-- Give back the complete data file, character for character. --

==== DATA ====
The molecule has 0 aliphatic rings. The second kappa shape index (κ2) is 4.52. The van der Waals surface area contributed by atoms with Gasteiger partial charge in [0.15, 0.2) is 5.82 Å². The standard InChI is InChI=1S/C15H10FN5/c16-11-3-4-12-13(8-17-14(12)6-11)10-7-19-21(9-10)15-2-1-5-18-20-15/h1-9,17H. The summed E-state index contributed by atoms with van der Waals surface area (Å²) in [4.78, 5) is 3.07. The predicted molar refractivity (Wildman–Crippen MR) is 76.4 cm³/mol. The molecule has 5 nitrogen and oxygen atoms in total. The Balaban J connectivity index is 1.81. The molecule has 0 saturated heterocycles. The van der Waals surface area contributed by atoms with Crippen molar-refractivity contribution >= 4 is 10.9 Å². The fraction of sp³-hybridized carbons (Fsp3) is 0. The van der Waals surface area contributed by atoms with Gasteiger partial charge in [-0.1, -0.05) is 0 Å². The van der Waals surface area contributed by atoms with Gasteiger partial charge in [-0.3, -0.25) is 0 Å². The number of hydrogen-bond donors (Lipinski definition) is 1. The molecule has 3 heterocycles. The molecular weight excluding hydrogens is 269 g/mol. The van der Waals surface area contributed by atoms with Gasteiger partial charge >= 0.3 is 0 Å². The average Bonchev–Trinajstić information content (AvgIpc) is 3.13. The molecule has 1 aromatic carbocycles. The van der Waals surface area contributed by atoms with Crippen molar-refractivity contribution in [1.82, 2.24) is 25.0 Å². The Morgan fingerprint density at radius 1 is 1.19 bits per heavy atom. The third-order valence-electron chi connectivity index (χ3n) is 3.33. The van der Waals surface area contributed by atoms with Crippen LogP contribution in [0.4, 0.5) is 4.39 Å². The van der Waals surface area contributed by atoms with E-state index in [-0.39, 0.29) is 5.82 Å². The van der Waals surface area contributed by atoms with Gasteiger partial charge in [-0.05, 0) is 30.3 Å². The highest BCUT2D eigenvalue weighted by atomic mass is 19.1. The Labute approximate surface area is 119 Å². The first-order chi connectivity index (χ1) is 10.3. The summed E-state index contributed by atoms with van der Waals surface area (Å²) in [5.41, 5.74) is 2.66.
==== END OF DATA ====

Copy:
The molecule has 0 aliphatic rings. The second kappa shape index (κ2) is 4.52. The van der Waals surface area contributed by atoms with Gasteiger partial charge in [0.15, 0.2) is 5.82 Å². The standard InChI is InChI=1S/C15H10FN5/c16-11-3-4-12-13(8-17-14(12)6-11)10-7-19-21(9-10)15-2-1-5-18-20-15/h1-9,17H. The summed E-state index contributed by atoms with van der Waals surface area (Å²) in [4.78, 5) is 3.07. The predicted molar refractivity (Wildman–Crippen MR) is 76.4 cm³/mol. The molecule has 5 nitrogen and oxygen atoms in total. The Balaban J connectivity index is 1.81. The molecule has 0 saturated heterocycles. The van der Waals surface area contributed by atoms with Crippen molar-refractivity contribution >= 4 is 10.9 Å². The fraction of sp³-hybridized carbons (Fsp3) is 0. The van der Waals surface area contributed by atoms with Gasteiger partial charge in [-0.1, -0.05) is 0 Å². The van der Waals surface area contributed by atoms with Gasteiger partial charge in [-0.3, -0.25) is 0 Å². The number of hydrogen-bond donors (Lipinski definition) is 1. The molecule has 3 heterocycles. The molecular weight excluding hydrogens is 269 g/mol. The van der Waals surface area contributed by atoms with Gasteiger partial charge >= 0.3 is 0 Å². The average Bonchev–Trinajstić information content (AvgIpc) is 3.13. The molecule has 1 aromatic carbocycles. The van der Waals surface area contributed by atoms with Crippen molar-refractivity contribution in [1.82, 2.24) is 25.0 Å². The Morgan fingerprint density at radius 1 is 1.19 bits per heavy atom. The third-order valence-electron chi connectivity index (χ3n) is 3.33. The van der Waals surface area contributed by atoms with Crippen LogP contribution in [0.4, 0.5) is 4.39 Å². The van der Waals surface area contributed by atoms with E-state index in [-0.39, 0.29) is 5.82 Å². The van der Waals surface area contributed by atoms with Gasteiger partial charge in [-0.05, 0) is 30.3 Å². The highest BCUT2D eigenvalue weighted by atomic mass is 19.1. The Labute approximate surface area is 119 Å². The first-order chi connectivity index (χ1) is 10.3. The summed E-state index contributed by atoms with van der Waals surface area (Å²) in [5.41, 5.74) is 2.66.